The Beautiful San Fernando
Trinidad's southern region is similar in geography to its northern counterpart. It has a long coastline extending beyond the island's main body, with the forested Southern Range serving as its backbone. In the Gulf of Paria, the southwest peninsula curves towards Venezuela and the city of San Fernando is located at the base of its uniquely shaped hill. To the south of this city lies the Pitch Lake, which is home to vast asphalt reserves and is the area's only major tourist attraction.
San Fernando is a bustling business hub, but beyond its borders lies Trinidad's most sparsely inhabited area. While agriculture and fishing still provide income for many people in the south, the economy primarily focuses on oil extracted from offshore rigs and approximately 1600 pumping jacks scattered throughout the countryside. These jacks are often found in vast tracts of forest, which remain largely undeveloped. The coast is largely untouched, with Cedros, Icacos, and the remote fishing village of Moruga all offering stunning scenery and lovely yellow-sand beaches, best visited during the dry season (December to May) when the sea and sand are clear. However, rivers wash mud and trash into the sea during the rainy months.
While the south is not a typical tourist destination, hospitality is second to none, with locals eager to showcase Trini's life away from the capital. The lack of tourism is a mixed blessing, though, as few visitor facilities exist. Accommodation outside of San Fernando is practically nonexistent. Still, given the peaceful nature of the south and its relatively small area, it's best to stay in San Fernando and explore the surrounding area on day trips. You can return in the evenings to enjoy the city's bars and restaurants. Additionally, Port of Spain is only an hour away, so it's easily accessible if you want to venture out.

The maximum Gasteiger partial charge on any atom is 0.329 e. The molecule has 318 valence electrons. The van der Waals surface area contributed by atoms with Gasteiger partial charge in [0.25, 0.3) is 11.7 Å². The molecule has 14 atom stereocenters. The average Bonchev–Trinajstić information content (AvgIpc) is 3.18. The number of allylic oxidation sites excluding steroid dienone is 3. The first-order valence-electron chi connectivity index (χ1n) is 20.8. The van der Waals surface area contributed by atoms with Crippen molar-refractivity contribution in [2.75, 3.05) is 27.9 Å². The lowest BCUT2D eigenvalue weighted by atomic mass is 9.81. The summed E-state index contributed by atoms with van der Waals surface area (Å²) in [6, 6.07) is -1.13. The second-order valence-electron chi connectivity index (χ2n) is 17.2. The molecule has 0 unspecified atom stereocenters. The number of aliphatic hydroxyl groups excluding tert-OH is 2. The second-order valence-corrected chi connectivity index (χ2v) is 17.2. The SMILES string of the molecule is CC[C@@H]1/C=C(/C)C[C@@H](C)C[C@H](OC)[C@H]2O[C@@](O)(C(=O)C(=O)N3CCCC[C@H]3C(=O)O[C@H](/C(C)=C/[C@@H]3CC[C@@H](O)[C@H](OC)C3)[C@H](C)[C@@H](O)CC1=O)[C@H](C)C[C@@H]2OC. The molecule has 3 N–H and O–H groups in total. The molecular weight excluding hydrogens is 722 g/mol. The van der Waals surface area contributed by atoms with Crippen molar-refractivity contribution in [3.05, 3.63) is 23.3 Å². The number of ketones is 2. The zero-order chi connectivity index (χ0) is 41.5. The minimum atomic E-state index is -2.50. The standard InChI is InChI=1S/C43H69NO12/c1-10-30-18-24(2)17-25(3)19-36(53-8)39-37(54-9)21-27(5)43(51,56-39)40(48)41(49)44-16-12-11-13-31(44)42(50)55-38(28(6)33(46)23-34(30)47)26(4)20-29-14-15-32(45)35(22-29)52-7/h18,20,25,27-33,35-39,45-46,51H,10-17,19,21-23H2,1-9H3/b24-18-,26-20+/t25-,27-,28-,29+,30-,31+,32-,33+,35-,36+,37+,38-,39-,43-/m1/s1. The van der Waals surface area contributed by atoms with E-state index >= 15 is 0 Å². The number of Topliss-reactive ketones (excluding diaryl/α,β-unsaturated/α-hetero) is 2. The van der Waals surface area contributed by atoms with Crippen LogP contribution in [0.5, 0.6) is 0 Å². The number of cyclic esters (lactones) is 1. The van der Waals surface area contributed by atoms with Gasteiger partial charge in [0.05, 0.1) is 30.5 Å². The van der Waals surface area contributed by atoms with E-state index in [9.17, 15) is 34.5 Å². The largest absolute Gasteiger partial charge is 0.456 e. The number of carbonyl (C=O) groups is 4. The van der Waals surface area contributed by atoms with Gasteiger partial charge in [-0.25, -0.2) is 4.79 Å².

San Fernando is a city in Trinidad and Tobago located at the base of a flat-top hill with the same name. The city is known for its beautiful landscape and old-fashioned charm despite being the country's industrial capital. Its sloping streets resemble those of San Francisco but on a smaller and quieter scale, with picturesque sea views. San Fernando has a unique spirit of independence and is primarily an oil city, which attracts many business visitors but few tourists. However, the friendly and hospitable locals make it a pleasant place to experience the Trinidadian way of life. In recent years, the city has seen significant growth in entertainment options, including a Jazz Festival on San Fernando Hill, high-quality bars, restaurants, and clubs, as well as numerous options for dining, drinking, and partying.
The Gulf of Paria borders San Fernando on one side and San Fernando Hill, a rocky and wooded outcrop, on the other. The city's compact centre is easily accessible on foot, with most historical sights, shops, and transport stands on and around Harris Promenade. The promenade is a broad and elegant boulevard that runs west from the main junction and focal point, Library Corner.
Harris Promenade is an essential civic centre in San Fernando, featuring several colonial-era buildings. The promenade stretches from the San Fernando General Hospital's 1950s-stle facade to Library Corner in the east. The area has benches, tables, and shady spots, including an ornate Victorian bandstand and statues of Mahatma Gandhi and Marcus Garvey, a Jamaican black rights activist. The city's police station, recognized by its distinctive yellow-stone building with curving arched windows, is located on the southwestern end. Unfortunately, half of it remains roofless after a fire in 2009. Across the road, the grand Neoclassical City Hall from 1930 dominates the western end of the promenade, though facing stiff competition from the Catholic Church of Our Lady of Perpetual Help located one block to the east. This church is a vast, white, modern building with a tall clock tower that can be seen from most places in the city.
The promenade's two roads converge in front of the Carnegie Free Library. This ornate terracotta pile was built in 1919 and financed by the Scottish philanthropist Andrew Carnegie, as were many other libraries worldwide. Behind it, on the promenade, an old steam locomotive serves as a reminder of the last run from Port of Spain to San Fernando in 1968. People packed the carriages, hanging out of the windows to be part of this historic occasion, which was subsequently immortalized by the late Lord Kitchener's famous calypso, "Last Train to San Fernando." The chaotic junction of seven roads just east of the library is called Library Corner, with its modern clock tower.